Apple has answers to many of these questions, but the rules of the game have definitely changed. Company executives told me that users without access to a high-speed connection will be able to bring their Macs to an Apple Store for help in buying and installing Lion. And despite all the talk about Lion being available only via the Mac App Store, the company plans to release a $69 version of Lion on a USB stick in August.
Apple doesn’t provide an easy way to burn a DVD or format a USB drive as a back-up installer, though even Apple execs admitted that technically adept users will be able to figure out how to create a bootable installer from the contents of the Lion installation package. Wiping your hard drive entirely and re-installing Lion will be a different (and potentially more complicated) process than it is today with Snow Leopard, but for most users, installing (and restoring) system software under Lion will be a simpler process.
The good news is that, once you’ve got a Lion installer, you can copy it freely to all the Macs in your house (so long as they’re running the latest version of Snow Leopard) and upgrade them to Lion. Not only is that convenient, but it’s legal: The Lion download license covers all of the Macs in your household, making that $30 an even greater deal. If you’re planning on updating multiple Macs to Lion, though, be warned: the Lion installation app self-destructs after use. After you download it, move a copy somewhere else before installing, or you’ll have to re-download the installer from the App Store before using it on another Mac.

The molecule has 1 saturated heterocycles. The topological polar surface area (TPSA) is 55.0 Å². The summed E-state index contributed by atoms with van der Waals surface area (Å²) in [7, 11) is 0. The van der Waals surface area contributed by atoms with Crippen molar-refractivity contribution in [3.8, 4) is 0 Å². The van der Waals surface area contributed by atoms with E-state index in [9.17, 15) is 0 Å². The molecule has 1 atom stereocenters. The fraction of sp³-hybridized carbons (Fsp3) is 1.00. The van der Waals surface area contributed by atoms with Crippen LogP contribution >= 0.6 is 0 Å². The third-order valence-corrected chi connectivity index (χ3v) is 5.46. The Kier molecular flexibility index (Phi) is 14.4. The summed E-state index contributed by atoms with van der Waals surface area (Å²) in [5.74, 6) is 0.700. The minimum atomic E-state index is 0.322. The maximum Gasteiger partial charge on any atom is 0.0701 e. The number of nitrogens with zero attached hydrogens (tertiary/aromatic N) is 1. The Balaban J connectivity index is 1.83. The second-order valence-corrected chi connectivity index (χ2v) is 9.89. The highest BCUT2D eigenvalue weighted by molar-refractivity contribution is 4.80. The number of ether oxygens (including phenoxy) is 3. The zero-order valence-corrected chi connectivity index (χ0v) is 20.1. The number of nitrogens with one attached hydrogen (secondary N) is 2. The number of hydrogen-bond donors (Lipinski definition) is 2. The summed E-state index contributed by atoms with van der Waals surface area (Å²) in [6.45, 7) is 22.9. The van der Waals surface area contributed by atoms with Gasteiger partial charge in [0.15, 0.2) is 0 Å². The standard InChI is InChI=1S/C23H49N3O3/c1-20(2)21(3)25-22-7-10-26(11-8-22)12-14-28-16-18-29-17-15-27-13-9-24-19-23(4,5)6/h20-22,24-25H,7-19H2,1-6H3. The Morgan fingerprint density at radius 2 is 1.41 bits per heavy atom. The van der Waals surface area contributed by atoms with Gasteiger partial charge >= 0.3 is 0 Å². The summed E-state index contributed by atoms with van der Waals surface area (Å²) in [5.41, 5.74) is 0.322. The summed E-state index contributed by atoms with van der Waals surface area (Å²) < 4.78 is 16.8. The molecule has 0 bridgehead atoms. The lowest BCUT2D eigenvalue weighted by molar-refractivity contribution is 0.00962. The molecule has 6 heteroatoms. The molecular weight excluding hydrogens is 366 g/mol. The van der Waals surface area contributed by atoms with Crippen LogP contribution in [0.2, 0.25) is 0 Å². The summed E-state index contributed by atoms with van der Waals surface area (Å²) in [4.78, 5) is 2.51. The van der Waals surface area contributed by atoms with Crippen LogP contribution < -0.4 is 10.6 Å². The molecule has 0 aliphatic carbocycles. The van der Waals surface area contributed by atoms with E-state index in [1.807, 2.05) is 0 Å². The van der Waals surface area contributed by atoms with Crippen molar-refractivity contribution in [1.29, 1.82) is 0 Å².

Scrolling and gesturing
Apple has been adding Multi-Touch gestures to OS X since the introduction of two-finger scrolling in the PowerBook in 2005. After the arrival of the iPhone in 2007, things really picked up steam. In 2008 MacBooks got a Multi-Touch glass trackpad, and in 2010 Apple brought the same gestures to the desktop with the Magic Trackpad. With Lion, Multi-Touch gestures are now front and center, and it’ll be interesting to see how users react.
For some users, gestures are already second nature; I can’t imagine using my MacBook without two-finger scrolling. As someone who uses the Desktop to store all of the files I’m currently working on, the four-finger flicking gesture that clears away all windows so I can see that Desktop is now burned into my muscle memory. (To do that in Lion, you now flick with three or four fingers and your thumb.)